Age of Ambition opens with a comparison between early-21st-century China and late-19th-century America. Citing such impressive statistics as a sixfold increase in the amount of meat consumed by the average Chinese and a 30-fold rise in annual income, Evan Osnos likens contemporary China to “America at its own moment of transformation—the period that Mark Twain and Charles Warner named the Gilded Age.” The difference, of course, is that Twain and Warner were free to satirize the greed, immorality, and corruption of their country’s governing elites: Their famous 1873 novel, The Gilded Age, helped to foment a period of intense political opposition and reform.
Political satirists in the People’s Republic of China have a tougher time. Asked to describe the state of freedom in contemporary China, a friend who speaks fluent Mandarin and has spent many years there as a student, a diplomat, and a trade negotiator, offered this reply: “China is a dynamic country with a fast-growing economy where millions of people have more wealth and personal freedom than ever before. It is also a brutal police state, where, if you persist in saying the wrong thing, you will be taken away and not see your family for a very long time.”
These disparate realities are hard to reconcile, which is why many American business leaders, educators, and NGO workers focus on the first, sunnier view—especially when, as is often the case, it serves their interests to do so. At the same time, a critical minority of exiles, activists, and strategic thinkers focus on the second, darker image of China as a ruthless party-state intent on depriving 1.3 billion human beings of their unalienable rights. The result is a perspective less polarized than compartmentalized.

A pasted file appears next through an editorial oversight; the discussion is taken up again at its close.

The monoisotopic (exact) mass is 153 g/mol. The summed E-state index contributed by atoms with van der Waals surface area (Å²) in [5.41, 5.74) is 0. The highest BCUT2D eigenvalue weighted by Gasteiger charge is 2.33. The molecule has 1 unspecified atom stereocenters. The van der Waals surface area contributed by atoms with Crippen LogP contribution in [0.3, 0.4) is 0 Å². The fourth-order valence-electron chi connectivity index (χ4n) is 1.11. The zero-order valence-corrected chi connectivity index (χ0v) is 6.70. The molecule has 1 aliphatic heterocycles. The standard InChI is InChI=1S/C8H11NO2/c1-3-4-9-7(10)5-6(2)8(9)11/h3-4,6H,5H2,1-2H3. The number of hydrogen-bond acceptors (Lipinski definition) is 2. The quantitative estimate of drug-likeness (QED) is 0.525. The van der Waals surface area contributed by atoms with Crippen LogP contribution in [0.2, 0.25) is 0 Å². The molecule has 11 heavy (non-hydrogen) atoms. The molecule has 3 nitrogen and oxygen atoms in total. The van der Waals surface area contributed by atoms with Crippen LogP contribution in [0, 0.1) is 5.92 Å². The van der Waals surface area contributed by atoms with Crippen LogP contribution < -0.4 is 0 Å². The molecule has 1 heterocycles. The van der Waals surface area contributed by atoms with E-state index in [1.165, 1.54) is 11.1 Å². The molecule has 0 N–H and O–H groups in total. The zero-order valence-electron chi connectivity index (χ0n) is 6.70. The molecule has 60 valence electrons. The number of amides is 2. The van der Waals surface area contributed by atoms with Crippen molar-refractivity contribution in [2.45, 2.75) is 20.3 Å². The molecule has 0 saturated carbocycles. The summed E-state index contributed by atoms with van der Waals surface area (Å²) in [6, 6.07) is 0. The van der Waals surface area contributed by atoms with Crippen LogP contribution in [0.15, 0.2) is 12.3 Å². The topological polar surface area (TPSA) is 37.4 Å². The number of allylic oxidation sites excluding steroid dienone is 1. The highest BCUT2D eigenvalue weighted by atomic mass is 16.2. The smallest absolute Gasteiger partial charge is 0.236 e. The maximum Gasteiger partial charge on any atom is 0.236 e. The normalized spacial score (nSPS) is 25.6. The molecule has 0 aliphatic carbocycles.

Evan Osnos is mindful of this compartmentalization:
The hardest part about writing from China . . . was the problem of proportions: How much of the drama was light and how much was dark? How much was about opportunity and how much was about repression? From far away it was difficult for outsiders to judge, but I found that up close it wasn’t much easier.
Rather than false modesty, this comment reflects Osnos’s impatience with fellow expatriates—journalists and other Westerners living in China—who think that the West pays “too much attention to dissidents” and try to live down this “stereotype” by paying too little attention.
Whenever I wrote about human rights abuses . . . often the most critical reactions came from other expatriates in China. . . . [T]o them, my focus was misplaced. Dissidents who were famous in New York or Paris were unknown to ordinary Chinese citizens, which suggested that the discussion of democracy and rights was at odds with the everyday concerns of ordinary people.
For Osnos, democracy and freedom are relevant to the concerns of ordinary Chinese. He admits the obscurity, or unpopularity, of certain dissidents famous in the West, such as the renowned conceptual artist Ai Weiwei or the Nobel Prize winner Liu Xiaobo (who could not attend the award ceremony in Oslo because he was, and still is, being held in prison). But to his credit, Osnos also says that “those arguments wore thin with me. Popularity always struck me as an odd way to measure the importance of an idea in a country that censored ideas.”
Like most books by journalists, Age of Ambition is a compendium of previously published pieces. The value of this genre depends not only on the quality of the writing, but also on the coherence of the editing. Unfortunately, coherence is somewhat lacking here. Rather than offer sustained portraits of individuals, as Osnos does in his New Yorker essays, this book compiles passages from those essays into three thematically titled sections: “Fame,” “Fortune,” and “Faith.” The result is a readable book marred by a tendency to jump around from person to person, place to place, and time to time—often without providing dates. This garbled chronology is especially vexing because, as Osnos reminds us, the most urgent questions regarding rapid change in China have to do with the overall direction of that change. Thus, it matters whether a certain event or interview occurred closer to his arrival in 2005 or to his departure in 2013.